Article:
study of inference and demonstration

Logic (from the Ancient Greek: λογική, romanized: logikḗ) is the systematic study of the form of valid inference, and the most general laws of truth. A valid inference is one where there is a specific relation of logical support between the assumptions of the inference and its conclusion. In ordinary discourse, inferences may be signified by words such as therefore, thus, hence, ergo, and so on. There is no universal agreement as to the exact scope and subject matter of logic (see § Rival conceptions, below), but it has traditionally included the classification of arguments, the systematic exposition of the 'logical form' common to all valid arguments, the study of proof and inference, including paradoxes and fallacies, and the study of syntax and semantics. Historically, logic has been studied in philosophy (since ancient times) and mathematics (since the mid-19th century), and recently logic has been studied in cognitive science (encompasses computer science, linguistics, philosophy and psychology).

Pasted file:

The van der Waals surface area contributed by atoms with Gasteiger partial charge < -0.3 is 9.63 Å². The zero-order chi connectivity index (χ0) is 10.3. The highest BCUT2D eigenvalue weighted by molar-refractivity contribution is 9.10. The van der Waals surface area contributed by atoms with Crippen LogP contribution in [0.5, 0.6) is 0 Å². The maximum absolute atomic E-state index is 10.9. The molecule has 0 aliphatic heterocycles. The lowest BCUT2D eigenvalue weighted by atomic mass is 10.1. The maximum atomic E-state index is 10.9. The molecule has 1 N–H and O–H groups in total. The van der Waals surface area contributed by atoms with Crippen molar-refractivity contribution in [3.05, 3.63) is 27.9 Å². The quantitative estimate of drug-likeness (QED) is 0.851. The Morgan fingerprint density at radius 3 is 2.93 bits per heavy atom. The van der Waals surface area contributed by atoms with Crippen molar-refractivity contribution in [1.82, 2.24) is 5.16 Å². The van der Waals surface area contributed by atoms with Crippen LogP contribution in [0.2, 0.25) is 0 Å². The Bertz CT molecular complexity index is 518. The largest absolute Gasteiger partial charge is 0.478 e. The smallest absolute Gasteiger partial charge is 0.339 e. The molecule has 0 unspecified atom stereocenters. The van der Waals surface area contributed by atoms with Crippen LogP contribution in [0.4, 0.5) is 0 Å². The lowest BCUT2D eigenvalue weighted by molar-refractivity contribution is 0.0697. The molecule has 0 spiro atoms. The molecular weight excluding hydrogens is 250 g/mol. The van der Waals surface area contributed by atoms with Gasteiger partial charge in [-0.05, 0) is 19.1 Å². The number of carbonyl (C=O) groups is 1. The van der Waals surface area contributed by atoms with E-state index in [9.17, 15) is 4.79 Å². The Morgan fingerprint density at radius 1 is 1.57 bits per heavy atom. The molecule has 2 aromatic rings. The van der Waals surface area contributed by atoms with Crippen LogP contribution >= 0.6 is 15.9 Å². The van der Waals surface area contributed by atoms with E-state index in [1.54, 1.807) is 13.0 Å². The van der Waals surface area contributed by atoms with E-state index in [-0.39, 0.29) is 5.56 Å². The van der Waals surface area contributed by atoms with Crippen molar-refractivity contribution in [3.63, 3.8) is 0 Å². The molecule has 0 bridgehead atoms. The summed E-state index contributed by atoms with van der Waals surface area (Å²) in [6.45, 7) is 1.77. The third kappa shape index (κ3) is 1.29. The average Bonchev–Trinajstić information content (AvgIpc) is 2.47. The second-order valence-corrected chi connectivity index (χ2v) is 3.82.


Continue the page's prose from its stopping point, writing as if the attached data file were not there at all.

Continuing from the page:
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main subject: logic


Ars Brevis

book by Ramon Llull

author: Ramon Llull


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book by Avicenna

author: Avicenna

Magyar logicatska

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author: János Apáczai Csere


Ars magna

metodo matematico ideato da Raimondo Lullo

author: Ramon Llull


Meaning and Necessity

book by Rudolf Carnap

author: Rudolf Carnap


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